Not good enough, Penrith

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Penrith did enough in wet conditions to beat Canberra 12-6 last weekend, but I don’t really want to write about that today.

Nor do I want to write about the ins and outs of Friday’s blockbuster against South Sydney at Sportingbet Stadium.

Instead, let’s talk about you.

Actually, not all of you – the 7,667 people who turned up to Penrith Stadium last weekend are excused.

I realise that last Saturday night’s game was played in terrible conditions, though it must also be said that the huge downpour of rain came after kickoff – and in the hours leading up to the game there wasn’t a speck of rain – so using that as an excuse for the low patronage doesn’t really wash with me.

Penrith, it just wasn’t good enough.

And it won’t be good enough when you all jump on the bandwagon a little while down the track and claim you’ve been attending games religiously for years, even during the ‘tough times’.

And it’ll probably be too late when you scream the joint down if Phil Gould and his management team decide to move games to ANZ Stadium or other venues next year.

You’ll take to social media saying how unfair it is. You’ll have conversations with your mates about how you always knew this would happen with Gus in charge. You’ll wish the ‘good old days’ were back.

And while you’re doing all of that whinging, you’ll forget to blame yourself.

You are from the same group of people who whinge that empty seats at ANZ Stadium look awful on television, but do nothing to fill those seats (though the ANZ debate is one for another day).

Everyone loves a winner – I get that. But that should not be what this city is about. That’s not the Penrith I grew up in and that’s not the Penrith I see in the pages of the Weekender each week, which highlight some of the amazing things that happen in this region.

More than 16,000 people rocked up at Leichhardt Oval last Sunday in bloody awful weather to cheer on the Wests Tigers. The effort of that crowd at one of the worst venues in the country in terms of parking and comfort in the wet should be admired and puts what the people of Penrith did last Saturday to shame.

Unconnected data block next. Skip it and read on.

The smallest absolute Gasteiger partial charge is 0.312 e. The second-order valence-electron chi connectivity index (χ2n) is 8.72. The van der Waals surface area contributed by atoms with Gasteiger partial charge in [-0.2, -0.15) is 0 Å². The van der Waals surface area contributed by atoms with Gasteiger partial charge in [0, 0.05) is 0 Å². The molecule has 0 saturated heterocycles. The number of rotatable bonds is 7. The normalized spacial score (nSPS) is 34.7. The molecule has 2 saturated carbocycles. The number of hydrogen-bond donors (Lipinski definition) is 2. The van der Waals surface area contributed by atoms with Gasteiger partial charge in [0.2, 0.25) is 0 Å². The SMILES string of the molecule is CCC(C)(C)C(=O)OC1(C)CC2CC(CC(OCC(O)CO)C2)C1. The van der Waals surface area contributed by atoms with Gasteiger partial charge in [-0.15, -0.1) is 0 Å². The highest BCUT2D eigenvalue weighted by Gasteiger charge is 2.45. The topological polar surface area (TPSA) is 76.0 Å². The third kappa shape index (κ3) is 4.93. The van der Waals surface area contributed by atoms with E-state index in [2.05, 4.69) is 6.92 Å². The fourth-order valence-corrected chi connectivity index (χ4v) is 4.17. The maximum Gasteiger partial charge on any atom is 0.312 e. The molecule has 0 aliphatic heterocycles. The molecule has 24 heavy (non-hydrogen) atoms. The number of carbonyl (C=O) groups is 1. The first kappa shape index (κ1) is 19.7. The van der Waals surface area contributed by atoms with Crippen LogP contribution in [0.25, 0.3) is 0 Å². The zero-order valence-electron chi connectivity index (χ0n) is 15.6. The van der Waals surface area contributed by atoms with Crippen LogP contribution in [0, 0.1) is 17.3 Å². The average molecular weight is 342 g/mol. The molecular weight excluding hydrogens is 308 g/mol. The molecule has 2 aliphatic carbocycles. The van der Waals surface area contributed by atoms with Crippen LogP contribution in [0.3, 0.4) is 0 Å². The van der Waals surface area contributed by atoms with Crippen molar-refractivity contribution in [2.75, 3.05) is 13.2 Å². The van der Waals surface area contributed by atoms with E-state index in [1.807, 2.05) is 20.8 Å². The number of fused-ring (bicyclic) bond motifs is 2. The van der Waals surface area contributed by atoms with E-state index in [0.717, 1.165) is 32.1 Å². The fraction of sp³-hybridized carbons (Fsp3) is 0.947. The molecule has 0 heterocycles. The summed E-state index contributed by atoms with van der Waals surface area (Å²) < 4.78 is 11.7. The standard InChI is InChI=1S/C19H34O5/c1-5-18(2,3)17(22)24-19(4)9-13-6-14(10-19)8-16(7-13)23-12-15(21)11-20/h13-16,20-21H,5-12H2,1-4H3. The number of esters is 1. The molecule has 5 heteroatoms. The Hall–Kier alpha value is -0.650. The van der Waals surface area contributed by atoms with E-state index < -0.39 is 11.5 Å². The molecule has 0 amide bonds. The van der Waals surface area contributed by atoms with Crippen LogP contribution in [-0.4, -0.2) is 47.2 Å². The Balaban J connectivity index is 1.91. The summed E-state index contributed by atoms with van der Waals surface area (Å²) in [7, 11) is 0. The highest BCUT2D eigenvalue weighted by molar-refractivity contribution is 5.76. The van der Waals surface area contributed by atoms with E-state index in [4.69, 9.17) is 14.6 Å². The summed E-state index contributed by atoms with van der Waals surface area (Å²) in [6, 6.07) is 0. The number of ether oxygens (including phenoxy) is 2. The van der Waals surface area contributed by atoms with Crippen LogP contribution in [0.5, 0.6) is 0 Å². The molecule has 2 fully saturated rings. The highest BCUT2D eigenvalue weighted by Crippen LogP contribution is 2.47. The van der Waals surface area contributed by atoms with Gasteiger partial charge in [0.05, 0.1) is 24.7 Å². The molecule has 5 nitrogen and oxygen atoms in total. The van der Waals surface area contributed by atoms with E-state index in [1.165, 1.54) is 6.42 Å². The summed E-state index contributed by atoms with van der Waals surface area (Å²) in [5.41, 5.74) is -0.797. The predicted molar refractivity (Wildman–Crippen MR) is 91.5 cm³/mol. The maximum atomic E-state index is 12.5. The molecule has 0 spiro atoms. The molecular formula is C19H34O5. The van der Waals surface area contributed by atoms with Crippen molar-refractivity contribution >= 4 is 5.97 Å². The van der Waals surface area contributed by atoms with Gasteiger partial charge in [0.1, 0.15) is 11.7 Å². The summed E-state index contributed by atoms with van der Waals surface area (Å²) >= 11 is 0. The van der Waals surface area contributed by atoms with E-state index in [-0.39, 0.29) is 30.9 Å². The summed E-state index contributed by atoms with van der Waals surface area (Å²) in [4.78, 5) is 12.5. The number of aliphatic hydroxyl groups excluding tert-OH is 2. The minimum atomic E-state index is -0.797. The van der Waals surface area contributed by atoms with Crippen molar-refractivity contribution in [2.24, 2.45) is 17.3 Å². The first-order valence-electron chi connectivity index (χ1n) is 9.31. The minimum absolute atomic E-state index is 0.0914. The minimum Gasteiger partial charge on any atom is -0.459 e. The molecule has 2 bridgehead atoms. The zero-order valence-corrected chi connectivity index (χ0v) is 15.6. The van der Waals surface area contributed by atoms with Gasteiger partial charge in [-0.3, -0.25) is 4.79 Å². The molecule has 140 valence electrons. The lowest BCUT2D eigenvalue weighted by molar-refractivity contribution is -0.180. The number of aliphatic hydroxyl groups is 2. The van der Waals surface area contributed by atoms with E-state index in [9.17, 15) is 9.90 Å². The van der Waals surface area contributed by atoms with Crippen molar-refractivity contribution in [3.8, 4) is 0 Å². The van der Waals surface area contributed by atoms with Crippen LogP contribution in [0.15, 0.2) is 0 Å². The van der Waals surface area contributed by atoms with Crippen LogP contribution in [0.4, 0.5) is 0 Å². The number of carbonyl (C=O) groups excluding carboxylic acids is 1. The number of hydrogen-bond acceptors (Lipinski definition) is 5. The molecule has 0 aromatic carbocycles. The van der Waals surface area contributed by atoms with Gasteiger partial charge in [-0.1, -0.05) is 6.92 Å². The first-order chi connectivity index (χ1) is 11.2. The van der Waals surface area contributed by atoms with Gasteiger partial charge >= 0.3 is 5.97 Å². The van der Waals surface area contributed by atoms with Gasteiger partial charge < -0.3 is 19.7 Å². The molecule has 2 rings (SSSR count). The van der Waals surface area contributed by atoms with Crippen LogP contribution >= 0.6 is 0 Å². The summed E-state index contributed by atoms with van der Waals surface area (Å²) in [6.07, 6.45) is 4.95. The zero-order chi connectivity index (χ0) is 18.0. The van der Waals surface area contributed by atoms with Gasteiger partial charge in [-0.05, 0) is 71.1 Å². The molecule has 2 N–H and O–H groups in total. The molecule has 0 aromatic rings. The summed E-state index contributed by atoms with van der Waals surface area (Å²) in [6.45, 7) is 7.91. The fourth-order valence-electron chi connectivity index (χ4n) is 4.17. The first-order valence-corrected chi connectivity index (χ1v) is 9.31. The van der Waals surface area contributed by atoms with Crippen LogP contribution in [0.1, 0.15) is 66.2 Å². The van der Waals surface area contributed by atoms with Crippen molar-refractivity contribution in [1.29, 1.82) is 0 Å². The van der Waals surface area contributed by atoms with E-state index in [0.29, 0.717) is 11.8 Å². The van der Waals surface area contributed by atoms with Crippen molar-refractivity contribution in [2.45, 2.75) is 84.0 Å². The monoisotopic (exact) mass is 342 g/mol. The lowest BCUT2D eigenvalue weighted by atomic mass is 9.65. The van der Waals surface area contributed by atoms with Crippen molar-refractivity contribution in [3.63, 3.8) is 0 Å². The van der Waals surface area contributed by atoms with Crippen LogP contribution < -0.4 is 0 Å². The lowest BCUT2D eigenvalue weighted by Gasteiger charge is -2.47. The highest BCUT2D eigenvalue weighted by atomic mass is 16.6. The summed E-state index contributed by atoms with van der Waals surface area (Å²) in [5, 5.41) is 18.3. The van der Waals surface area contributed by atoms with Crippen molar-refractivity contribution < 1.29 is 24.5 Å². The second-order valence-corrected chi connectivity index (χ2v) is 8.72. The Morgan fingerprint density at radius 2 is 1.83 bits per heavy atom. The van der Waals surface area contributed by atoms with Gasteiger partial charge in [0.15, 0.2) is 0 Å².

The people of Penrith turned their back on their team, put their slippers on and watched the game in their lounge room instead.

And to themselves, the excuses make sense.

It was wet! Indeed it was, but some of my best memories watching the Panthers have been with the rain tumbling down, feeling like you’re going the extra mile to support the blokes who are bleeding for you, the Penrith jumper and everything it embodies.

It’s expensive! Footy tickets can be expensive, but the club has done everything possible to make it more affordable this year – including cutting the price of memberships, payment plans and pre-sale discounts.

In fact, the club has more than done its share of the work this season.

It has brought you superstars to watch – Jamal Idris and Jamie Soward at the top of the pile.

It’s listened on food prices – and offered some darn good discounts for members last weekend.

You wanted three grades of footy like the “good old days”, so the club delivered.

You weren’t coming to games, so the team behind the scenes worked to overhaul the match day experience, with more changes to come.

But you? You just whinged about a scoreboard being taken down and how long you had to line up for a beer.

Come on Penrith, you can do better than this.

Let’s show that no matter what the weather, Penrith people really do care about their team – so much so that they’ll sit through anything.

Let’s show that Penrith Stadium is a fortress to be reckoned with, backed up by a passionate supporter base who never say die.

As fans you should never, ever be taken for granted. But you have to turn up to earn the respect in the first place.

Penrith has two home games in the next two weeks.

It’s in your hands now.


Panthers star Jamal Idris

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